Editorial: Second stimulus is a beginning, nothing more
Sixth in an Opinion series
The Daily Herald Editorial Board
To be sure, the $1.4 trillion omnibus spending bill, aka the second stimulus, will help millions of Americans in their hour of need. The unemployed get a lifeline in extended jobless and increased food stamp benefits. There's $54 billion for K-12 schools and $23 billion for colleges and universities, and there are funds to expand access to broadband and build out infrastructure in rural areas.
The agreement has $285 billion for additional Paycheck Protection Program loans, which has kept many small businesses and their employees afloat. The plan includes nearly $70 billion for public health measures, including buying and distributing the COVID-19 vaccines, and $10 billion to keep child care providers open and help families with tuition.
The bill slightly extends moratoriums on renter evictions and on homeowner foreclosures on mortgages backed by the FHA.
Oh, and millions of Americans will get a one-time, $600 boost in their personal incomes.
What's fundamentally wrong here is that none of this is remotely enough.
Eleven weeks of enhanced unemployment benefits -- at $300, it's half of what the first stimulus offered -- means the aid will end long before the nation can begin a substantial economic recovery, which is unlikely until most Americans are vaccinated against COVID. That won't be before summer, especially if distribution problems continue. Economists say the U.S. is down about 10 million jobs from pre-COVID levels.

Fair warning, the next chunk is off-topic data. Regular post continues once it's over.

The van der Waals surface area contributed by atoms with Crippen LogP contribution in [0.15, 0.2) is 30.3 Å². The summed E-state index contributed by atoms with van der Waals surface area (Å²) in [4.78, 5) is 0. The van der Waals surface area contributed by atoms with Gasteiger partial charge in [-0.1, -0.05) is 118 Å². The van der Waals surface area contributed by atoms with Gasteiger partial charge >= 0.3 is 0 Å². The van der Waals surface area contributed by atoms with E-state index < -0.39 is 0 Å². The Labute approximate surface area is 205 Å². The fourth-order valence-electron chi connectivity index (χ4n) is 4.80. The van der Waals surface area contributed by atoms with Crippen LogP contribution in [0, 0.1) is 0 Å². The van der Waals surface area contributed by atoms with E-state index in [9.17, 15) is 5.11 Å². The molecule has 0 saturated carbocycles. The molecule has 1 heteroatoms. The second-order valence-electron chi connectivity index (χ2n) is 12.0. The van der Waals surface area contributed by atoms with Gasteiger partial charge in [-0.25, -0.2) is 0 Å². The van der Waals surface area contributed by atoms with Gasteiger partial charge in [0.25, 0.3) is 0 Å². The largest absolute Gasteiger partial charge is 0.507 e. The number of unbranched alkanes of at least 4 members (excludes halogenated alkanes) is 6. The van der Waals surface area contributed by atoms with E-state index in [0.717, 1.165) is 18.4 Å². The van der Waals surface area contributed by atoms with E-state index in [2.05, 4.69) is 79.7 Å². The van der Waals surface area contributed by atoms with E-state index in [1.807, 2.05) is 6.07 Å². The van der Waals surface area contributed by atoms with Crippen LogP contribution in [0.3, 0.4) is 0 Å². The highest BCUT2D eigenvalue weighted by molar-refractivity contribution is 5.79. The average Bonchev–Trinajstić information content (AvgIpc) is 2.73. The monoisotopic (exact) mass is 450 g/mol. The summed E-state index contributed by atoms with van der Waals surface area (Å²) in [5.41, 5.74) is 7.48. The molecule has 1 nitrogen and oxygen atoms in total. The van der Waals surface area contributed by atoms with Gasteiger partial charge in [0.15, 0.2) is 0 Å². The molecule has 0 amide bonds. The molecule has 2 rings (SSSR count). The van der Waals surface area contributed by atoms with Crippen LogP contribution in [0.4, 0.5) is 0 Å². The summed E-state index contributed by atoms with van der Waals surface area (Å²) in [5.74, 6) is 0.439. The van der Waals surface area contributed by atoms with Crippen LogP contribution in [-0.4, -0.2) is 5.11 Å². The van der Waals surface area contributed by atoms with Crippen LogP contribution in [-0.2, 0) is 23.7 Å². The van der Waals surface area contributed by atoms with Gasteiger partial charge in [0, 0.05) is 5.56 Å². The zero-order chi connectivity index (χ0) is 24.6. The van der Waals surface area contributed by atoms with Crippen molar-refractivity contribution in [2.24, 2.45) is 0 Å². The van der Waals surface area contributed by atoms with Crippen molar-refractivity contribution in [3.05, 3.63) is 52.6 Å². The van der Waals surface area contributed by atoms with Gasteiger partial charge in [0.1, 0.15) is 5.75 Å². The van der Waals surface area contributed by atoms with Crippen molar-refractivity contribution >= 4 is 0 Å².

And where's the help for small government? Towns and cities are scrambling to keep police and firefighters on duty and pay their share of the pensions, all while the sales taxes they depend on are shrinking. This is critical for the well-being of our communities, but was jettisoned early in negotiations.
Money for schools won't come close to compensating them for expensive adjustments they had to make to accommodate remote learning.
Let's face it, the $600 one-time payments for adults (and another $600 for each child) is almost a pointless token for people who are struggling. And for people who don't really need the money, it's not enough to encourage those big-ticket purchases that will help boost the economy -- they'll bank it and forget it.
Moreover, the pork stuffed into this bill is an embarrassment. Why can't lawmakers just do something good for the American people instead of having to include a multibillion-dollar tax break for business meals; a study of the 1908 Springfield, Illinois, race riot; and $86 million for assistance to Cambodia and $130 million to Nepal, $25 million for Pakistan democracy and gender programs, and much more?
We're not casting aspersions on whether these expenses have merit, we're merely saying they don't belong here. Unfortunately, this is what routinely happens to a populist bill -- lawmakers take advantage of a crisis to get parochial political priorities they could never pass outright on their own -- and inevitably it detracts from the main objective at hand. Considering the depth and impact of this pandemic, that is a deep disappointment and a serious shortcoming.
The Biden Administration has a lot of work ahead of it to bring the U.S. out of the serious economic downturn the nation is immersed in. The good news is that the huge government borrowing that was done to fund the first stimulus didn't result in higher inflation, and interest rates stayed low. That holds out hope for this new federal spending, and more that seems certain to be required.
At worst, politics will prevent a full-throated economic recovery. At best, facts, not politics, will prevail, in 2021 and beyond. So far, our leaders have not been steering us toward the latter target.